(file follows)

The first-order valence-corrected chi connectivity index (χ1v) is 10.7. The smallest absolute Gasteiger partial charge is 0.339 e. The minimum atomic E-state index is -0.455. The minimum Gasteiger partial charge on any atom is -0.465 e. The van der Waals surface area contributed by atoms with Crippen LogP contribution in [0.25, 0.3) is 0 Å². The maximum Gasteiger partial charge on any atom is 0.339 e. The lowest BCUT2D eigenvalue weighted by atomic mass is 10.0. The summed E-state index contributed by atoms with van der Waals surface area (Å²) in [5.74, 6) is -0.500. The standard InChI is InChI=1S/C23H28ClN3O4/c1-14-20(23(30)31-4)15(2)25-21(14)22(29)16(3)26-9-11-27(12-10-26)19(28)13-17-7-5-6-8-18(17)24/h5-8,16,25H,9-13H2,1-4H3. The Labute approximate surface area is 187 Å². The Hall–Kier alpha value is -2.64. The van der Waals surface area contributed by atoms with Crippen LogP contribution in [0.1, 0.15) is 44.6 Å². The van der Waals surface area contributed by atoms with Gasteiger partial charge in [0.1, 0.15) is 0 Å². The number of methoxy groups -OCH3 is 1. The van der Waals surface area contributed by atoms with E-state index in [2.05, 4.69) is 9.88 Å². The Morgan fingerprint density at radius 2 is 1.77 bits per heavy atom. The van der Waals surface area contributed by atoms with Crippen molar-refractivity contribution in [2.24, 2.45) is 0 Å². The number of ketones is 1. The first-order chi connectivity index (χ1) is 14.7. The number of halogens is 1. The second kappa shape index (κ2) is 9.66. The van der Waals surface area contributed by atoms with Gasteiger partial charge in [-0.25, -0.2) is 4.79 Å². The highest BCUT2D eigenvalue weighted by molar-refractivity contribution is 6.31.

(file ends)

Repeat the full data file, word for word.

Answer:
The first-order valence-corrected chi connectivity index (χ1v) is 10.7. The smallest absolute Gasteiger partial charge is 0.339 e. The minimum atomic E-state index is -0.455. The minimum Gasteiger partial charge on any atom is -0.465 e. The van der Waals surface area contributed by atoms with Crippen LogP contribution in [0.25, 0.3) is 0 Å². The maximum Gasteiger partial charge on any atom is 0.339 e. The lowest BCUT2D eigenvalue weighted by atomic mass is 10.0. The summed E-state index contributed by atoms with van der Waals surface area (Å²) in [5.74, 6) is -0.500. The standard InChI is InChI=1S/C23H28ClN3O4/c1-14-20(23(30)31-4)15(2)25-21(14)22(29)16(3)26-9-11-27(12-10-26)19(28)13-17-7-5-6-8-18(17)24/h5-8,16,25H,9-13H2,1-4H3. The Labute approximate surface area is 187 Å². The Hall–Kier alpha value is -2.64. The van der Waals surface area contributed by atoms with Crippen LogP contribution in [0.1, 0.15) is 44.6 Å². The van der Waals surface area contributed by atoms with Gasteiger partial charge in [0.1, 0.15) is 0 Å². The number of methoxy groups -OCH3 is 1. The van der Waals surface area contributed by atoms with E-state index in [2.05, 4.69) is 9.88 Å². The Morgan fingerprint density at radius 2 is 1.77 bits per heavy atom. The van der Waals surface area contributed by atoms with Crippen molar-refractivity contribution in [2.24, 2.45) is 0 Å². The number of ketones is 1. The first-order chi connectivity index (χ1) is 14.7. The number of halogens is 1. The second kappa shape index (κ2) is 9.66. The van der Waals surface area contributed by atoms with Gasteiger partial charge in [-0.25, -0.2) is 4.79 Å². The highest BCUT2D eigenvalue weighted by molar-refractivity contribution is 6.31.